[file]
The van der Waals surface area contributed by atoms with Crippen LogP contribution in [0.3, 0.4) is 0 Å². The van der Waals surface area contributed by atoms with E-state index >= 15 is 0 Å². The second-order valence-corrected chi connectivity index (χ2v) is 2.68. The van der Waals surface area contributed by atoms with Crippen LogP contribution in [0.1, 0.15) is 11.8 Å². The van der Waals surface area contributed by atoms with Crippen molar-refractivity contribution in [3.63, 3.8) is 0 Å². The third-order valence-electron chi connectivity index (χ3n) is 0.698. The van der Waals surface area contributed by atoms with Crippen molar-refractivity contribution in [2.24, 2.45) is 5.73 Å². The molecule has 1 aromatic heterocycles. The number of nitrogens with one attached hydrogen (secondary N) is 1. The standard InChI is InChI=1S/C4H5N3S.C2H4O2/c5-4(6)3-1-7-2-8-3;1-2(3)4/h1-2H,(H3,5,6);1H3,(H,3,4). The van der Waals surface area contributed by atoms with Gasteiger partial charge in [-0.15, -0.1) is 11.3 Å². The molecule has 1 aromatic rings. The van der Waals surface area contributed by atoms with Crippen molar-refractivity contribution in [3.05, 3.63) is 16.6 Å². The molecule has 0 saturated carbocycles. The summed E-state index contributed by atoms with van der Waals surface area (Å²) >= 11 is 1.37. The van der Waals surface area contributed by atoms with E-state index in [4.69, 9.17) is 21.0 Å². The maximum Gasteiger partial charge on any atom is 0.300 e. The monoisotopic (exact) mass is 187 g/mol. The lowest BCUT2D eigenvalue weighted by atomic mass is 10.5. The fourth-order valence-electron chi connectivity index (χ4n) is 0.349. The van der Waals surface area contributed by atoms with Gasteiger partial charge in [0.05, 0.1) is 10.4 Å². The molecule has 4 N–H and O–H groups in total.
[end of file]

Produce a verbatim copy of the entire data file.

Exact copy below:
The van der Waals surface area contributed by atoms with Crippen LogP contribution in [0.3, 0.4) is 0 Å². The van der Waals surface area contributed by atoms with E-state index >= 15 is 0 Å². The second-order valence-corrected chi connectivity index (χ2v) is 2.68. The van der Waals surface area contributed by atoms with Crippen LogP contribution in [0.1, 0.15) is 11.8 Å². The van der Waals surface area contributed by atoms with Crippen molar-refractivity contribution in [3.63, 3.8) is 0 Å². The third-order valence-electron chi connectivity index (χ3n) is 0.698. The van der Waals surface area contributed by atoms with Crippen molar-refractivity contribution in [2.24, 2.45) is 5.73 Å². The molecule has 1 aromatic heterocycles. The number of nitrogens with one attached hydrogen (secondary N) is 1. The standard InChI is InChI=1S/C4H5N3S.C2H4O2/c5-4(6)3-1-7-2-8-3;1-2(3)4/h1-2H,(H3,5,6);1H3,(H,3,4). The van der Waals surface area contributed by atoms with Gasteiger partial charge in [-0.15, -0.1) is 11.3 Å². The molecule has 1 aromatic rings. The van der Waals surface area contributed by atoms with Crippen molar-refractivity contribution in [3.05, 3.63) is 16.6 Å². The molecule has 0 saturated carbocycles. The summed E-state index contributed by atoms with van der Waals surface area (Å²) >= 11 is 1.37. The van der Waals surface area contributed by atoms with E-state index in [4.69, 9.17) is 21.0 Å². The maximum Gasteiger partial charge on any atom is 0.300 e. The monoisotopic (exact) mass is 187 g/mol. The lowest BCUT2D eigenvalue weighted by atomic mass is 10.5. The fourth-order valence-electron chi connectivity index (χ4n) is 0.349. The van der Waals surface area contributed by atoms with Gasteiger partial charge in [0.05, 0.1) is 10.4 Å². The molecule has 4 N–H and O–H groups in total.